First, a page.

PogoFrog vs. the Dyson Vacuum Cleaner

(Please note that this post contains no links to PogoFrog’s domain. If you really want to find it, you can Google for it and find it very quickly, but I don’t want to give it any Google juice by linking to it.)

PogoFrog is a Google Custom Search Engine, like the Medical Library Search Engine and the Consumer Health and Patient Education Information Search Engine.

Here’s how PogoFrog describes itself:

“PogoFrog.com jumps over the layman-focused clutter on the internet to find only credible medical information for physicians.”

So…PogoFrog’s schtick is that it skips over all that pesky consumer-oriented health information and zeroes in on information intended for medical professionals, right? But if one tries searching for “Ulcerative Colitis,” one finds that nine of the ten results on the first page are from consumer-oriented sites like MedlinePlus and Mayoclinic.com.

But if you REALLY want to use Google to look for physician-oriented resources, you’ll actually get more satisfying hits in the first ten listed results if you search for “ulcerative colitis” in regular Google. You can even select “For Health Professionals” at the top of those results to refine the search to sites tagged as oriented towards medical professionals by the participants of the Google Health Co-op.

The Google Health Co-Op has its problems, too- but it’s loads better than PogoFrog.

Not “Monetizing Social Search”
Dean Giustini describes PogoFrog as an attempt to “monetize social search.”

I disagree mostly because PogoFrog isn’t social. If it was one of those CSEs that allowed users to volunteer and collaborate, it would be social. It doesn’t…therefore isn’t.

Dean writes:

“PogoFrog also appears to want physician input, essentially another kind of social search.”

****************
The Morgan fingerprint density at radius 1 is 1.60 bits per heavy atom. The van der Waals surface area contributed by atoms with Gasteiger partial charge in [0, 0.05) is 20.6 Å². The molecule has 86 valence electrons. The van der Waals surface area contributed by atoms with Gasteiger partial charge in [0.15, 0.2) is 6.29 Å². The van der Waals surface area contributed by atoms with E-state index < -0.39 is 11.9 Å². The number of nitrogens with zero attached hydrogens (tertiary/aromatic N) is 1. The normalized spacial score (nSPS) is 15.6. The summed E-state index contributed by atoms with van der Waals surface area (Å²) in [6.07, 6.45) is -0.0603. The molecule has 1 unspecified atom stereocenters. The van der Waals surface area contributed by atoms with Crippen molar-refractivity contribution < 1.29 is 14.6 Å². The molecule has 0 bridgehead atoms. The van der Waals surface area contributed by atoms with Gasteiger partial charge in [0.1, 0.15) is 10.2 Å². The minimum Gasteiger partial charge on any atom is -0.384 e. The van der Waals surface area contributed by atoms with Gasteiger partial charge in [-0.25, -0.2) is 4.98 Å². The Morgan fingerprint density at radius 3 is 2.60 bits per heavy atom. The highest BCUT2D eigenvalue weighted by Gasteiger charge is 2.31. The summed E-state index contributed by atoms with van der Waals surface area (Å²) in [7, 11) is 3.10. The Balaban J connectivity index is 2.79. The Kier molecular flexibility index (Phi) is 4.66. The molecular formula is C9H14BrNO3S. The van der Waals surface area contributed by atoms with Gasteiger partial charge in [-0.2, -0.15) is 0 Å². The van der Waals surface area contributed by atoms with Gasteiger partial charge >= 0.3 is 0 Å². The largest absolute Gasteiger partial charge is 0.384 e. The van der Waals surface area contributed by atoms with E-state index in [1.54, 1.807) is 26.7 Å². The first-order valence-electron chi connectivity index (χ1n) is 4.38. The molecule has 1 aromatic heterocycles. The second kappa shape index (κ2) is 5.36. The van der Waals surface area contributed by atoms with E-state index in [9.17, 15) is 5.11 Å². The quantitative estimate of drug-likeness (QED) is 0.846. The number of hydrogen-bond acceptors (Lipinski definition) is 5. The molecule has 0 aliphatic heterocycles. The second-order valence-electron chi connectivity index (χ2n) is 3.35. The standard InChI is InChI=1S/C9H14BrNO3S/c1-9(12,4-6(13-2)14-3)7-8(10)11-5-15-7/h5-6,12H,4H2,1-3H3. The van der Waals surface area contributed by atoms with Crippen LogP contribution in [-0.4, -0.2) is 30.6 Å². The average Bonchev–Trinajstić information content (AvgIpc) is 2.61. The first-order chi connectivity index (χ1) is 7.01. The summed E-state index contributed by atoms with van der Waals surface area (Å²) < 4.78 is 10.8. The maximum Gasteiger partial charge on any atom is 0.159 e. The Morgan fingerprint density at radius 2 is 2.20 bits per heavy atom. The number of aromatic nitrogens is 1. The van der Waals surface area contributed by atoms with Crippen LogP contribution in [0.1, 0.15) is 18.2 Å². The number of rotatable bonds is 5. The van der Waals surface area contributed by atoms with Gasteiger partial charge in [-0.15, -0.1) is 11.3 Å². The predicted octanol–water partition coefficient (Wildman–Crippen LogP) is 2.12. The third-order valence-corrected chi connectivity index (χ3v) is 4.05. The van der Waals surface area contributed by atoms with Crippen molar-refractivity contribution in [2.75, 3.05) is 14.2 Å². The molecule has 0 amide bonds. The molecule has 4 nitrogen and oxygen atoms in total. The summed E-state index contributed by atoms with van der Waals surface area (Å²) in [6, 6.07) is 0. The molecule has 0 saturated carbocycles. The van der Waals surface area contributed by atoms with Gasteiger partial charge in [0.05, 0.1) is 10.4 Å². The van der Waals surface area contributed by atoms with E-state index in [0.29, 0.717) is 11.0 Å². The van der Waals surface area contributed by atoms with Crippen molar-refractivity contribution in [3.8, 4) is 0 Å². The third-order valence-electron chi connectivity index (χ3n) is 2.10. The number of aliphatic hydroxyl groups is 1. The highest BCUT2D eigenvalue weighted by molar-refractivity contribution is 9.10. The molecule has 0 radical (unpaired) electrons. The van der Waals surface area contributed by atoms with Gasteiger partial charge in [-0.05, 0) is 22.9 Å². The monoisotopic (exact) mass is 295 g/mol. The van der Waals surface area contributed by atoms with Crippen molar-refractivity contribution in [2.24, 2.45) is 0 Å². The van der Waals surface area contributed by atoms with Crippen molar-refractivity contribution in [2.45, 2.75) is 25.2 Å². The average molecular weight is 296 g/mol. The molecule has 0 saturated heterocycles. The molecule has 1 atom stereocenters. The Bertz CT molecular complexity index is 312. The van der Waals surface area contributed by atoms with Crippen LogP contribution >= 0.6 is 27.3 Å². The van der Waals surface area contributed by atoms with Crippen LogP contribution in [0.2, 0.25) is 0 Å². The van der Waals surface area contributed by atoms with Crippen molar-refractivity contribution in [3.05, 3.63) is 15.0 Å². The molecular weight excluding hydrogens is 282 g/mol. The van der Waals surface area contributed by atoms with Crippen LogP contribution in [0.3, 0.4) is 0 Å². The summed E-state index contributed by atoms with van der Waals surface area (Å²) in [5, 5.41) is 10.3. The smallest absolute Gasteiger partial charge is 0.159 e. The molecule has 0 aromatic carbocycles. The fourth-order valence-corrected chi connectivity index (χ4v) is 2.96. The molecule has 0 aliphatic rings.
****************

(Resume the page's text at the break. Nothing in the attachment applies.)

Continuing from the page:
Asking for input or feedback from users does not make a service social. Lots of businesses invite users to suggest improvementsExamples would include KFC, Burger King, WalMart and LibWorm, but that doesn’t make their services social.

Dean also writes:

PogoFrog searches across American .gov and .edu sites in medicine but notice that there are Sponsored links to the right of every search page.

If you have a problem with these advertisements, you shouldn’t be using regular Google either- they’re the exact same sort of contextual advertisements you see along the side of the page when you perform a regular Google search.

The only other monetization I can find on PogoFrog (which benefits PogoFrog instead of Google) is on this page, well away from search results, where links to “sponsors” of PogoFrog are listed.

I wouldn’t have any problem with this kind of monetization either…if PogoFrog was a useful tool. The TRIP database has advertising and I don’t think it detracts from the usefulness of the site (which, by the way, is a bajillion times more usefulroughly estimated to a medical professional than PogoFrog). The advertisements aren’t disguised as content and can be ignored if not of interest to the user.

So the real problem with PogoFrog is that it is a lousy tool with many superior alternatives.

5 thoughts on “PogoFrog vs. the Dyson Vacuum Cleaner

  1. I don’t really understand why the “monetization” of searching is problematic. Librarians and the public benefit greatly from organizations who generate revenue by creating powerful/user friendly search interfaces. OVID’s MEDLINE is the best example I can think of…repackaging information I could get for “free” from PubMed and makes it infinitely more searchable. Google is another example, because I’d be fairly certain they aren’t in the “social search” business for our greater good.

  2. Y’know…I need more interesting and inventive ways of expressing agreement with commenters.

    I mean, to say: “Jeff, I absolutely agree” is so dang boring that it is barely worth writing- but I still want to let Jeff know that I read his comment and think he’s right on.


    Jeff, I absolutely agree.

    …so shamefully boring…

  3. Hi David,

    The question I’d like to pose is: what is social? I see it in the broader sense of digital interaction and socializing. In the context of software development, sure, there is no reason to call all interactions either collaborative or social. However, PogoFrog’s intent is social. That’s what I’m getting at – as far as I can recall since my post about PogoFrog was in September 2007.

    What’s your thought about the vortalization of medical search? Does it have a future? Dean

  4. Hey Dean-

    Let’s try turning the question around.

    What is it about PogoFrog, in your thinking, that makes you want to label it “social”? What is the intention you see and what makes that intention social?

    Of course health information vortals have a future. There are questions about who’ll make them, how good they’ll be, and how health information professionals will regard them- but there’s no question they have a future.

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